Brazil Looks to Regulate Online Monetization Content -Legal

SAO PAULO (Reuters) – Brazil’s government is studying whether to regulate online platforms for monetized content such as advertising, digital policy secretary Joao Brant said on Friday.

The idea would be for regulators to hold such platforms, not consumers, accountable for monetized content, Brant told Reuters.

Another goal is to “prevent networks from being used to spread and promote crime and illegal content” especially after the riots by supporters of former President Jair Bolsonaro in Brasilia in January, which was caused by incorrect information about the election he lost. October.

Brant said the government of President Luiz Inacio Lula da Silva intends to make companies responsible for stopping false information, hate speech and other crimes on social media. Platforms will not be held responsible for content per se, but for how diligently they protect the “digital environment,” he said in an interview.

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Brant did not specify what the regulatory body would look like, but said the government wants to regulate monetized content and prevent platforms from spreading false information.

“What the organization can do is to monitor whether the platforms fulfill their obligations properly, and not talk about each content published by users. That should be in the courts,” he said.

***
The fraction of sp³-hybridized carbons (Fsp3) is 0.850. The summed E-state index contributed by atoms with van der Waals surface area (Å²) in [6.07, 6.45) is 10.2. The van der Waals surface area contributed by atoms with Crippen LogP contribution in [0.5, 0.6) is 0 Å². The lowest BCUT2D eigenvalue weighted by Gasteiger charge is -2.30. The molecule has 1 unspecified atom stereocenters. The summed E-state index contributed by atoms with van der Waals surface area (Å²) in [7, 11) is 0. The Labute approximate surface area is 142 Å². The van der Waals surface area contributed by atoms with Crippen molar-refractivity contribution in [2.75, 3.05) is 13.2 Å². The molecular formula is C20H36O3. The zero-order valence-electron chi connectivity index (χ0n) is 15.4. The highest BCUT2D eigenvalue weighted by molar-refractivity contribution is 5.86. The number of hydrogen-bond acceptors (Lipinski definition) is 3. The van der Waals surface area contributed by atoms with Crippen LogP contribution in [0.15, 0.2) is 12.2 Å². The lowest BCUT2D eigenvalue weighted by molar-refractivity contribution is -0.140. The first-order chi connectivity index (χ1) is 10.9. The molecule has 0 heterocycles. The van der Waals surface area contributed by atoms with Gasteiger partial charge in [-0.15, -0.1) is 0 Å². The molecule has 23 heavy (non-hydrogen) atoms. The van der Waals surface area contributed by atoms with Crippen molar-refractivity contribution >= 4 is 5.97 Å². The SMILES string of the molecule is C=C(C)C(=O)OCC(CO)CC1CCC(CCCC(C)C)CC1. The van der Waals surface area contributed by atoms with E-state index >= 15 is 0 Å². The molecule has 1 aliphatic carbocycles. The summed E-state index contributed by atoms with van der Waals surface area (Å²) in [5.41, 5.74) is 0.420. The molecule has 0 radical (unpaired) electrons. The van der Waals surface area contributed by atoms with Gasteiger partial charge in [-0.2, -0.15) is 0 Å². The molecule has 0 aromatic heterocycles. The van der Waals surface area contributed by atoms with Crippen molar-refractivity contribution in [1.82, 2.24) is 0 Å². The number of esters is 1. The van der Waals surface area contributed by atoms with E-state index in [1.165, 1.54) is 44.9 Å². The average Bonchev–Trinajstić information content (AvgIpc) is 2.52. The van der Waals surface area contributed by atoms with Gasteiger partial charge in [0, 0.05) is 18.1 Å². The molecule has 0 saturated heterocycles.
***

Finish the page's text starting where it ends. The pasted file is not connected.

Brant did not specify the role that judges will play in combating misinformation.

Any proposal would require changes to the regulatory framework in the 2014 law known as the “Marco Civil” that governs the internet in Brazil and protects users’ rights.

Article 19 of the law exempts platforms from legal liability for “damages arising from content produced by third parties”, unless there is a specific court order to remove the content.

For Brant, the current draft “makes the forums less of a public space for debate.”

The lack of accountability for content that is promoted, monetized or presented as advertising should be reconsidered, he said, adding: “For them not to be responsible for that content is very bad.”

The Brazilian Supreme Court has been debating the constitutionality of Article 19 since 2017, based on a case filed by Meta Platforms Inc Meta, the owner of Facebook and WhatsApp.

Meta questioned its obligation to remove content without a court order in a case involving a fake Facebook profile. The court scheduled a public hearing on the matter on March 28.

(This story has been refiled to be corrected by the written line)

(Reporting by Victor Pinheiro, Debora Ely and Bernardo Barbosa; Editing by David Gregorio)

Copyright 2023 Thomson Reuters.

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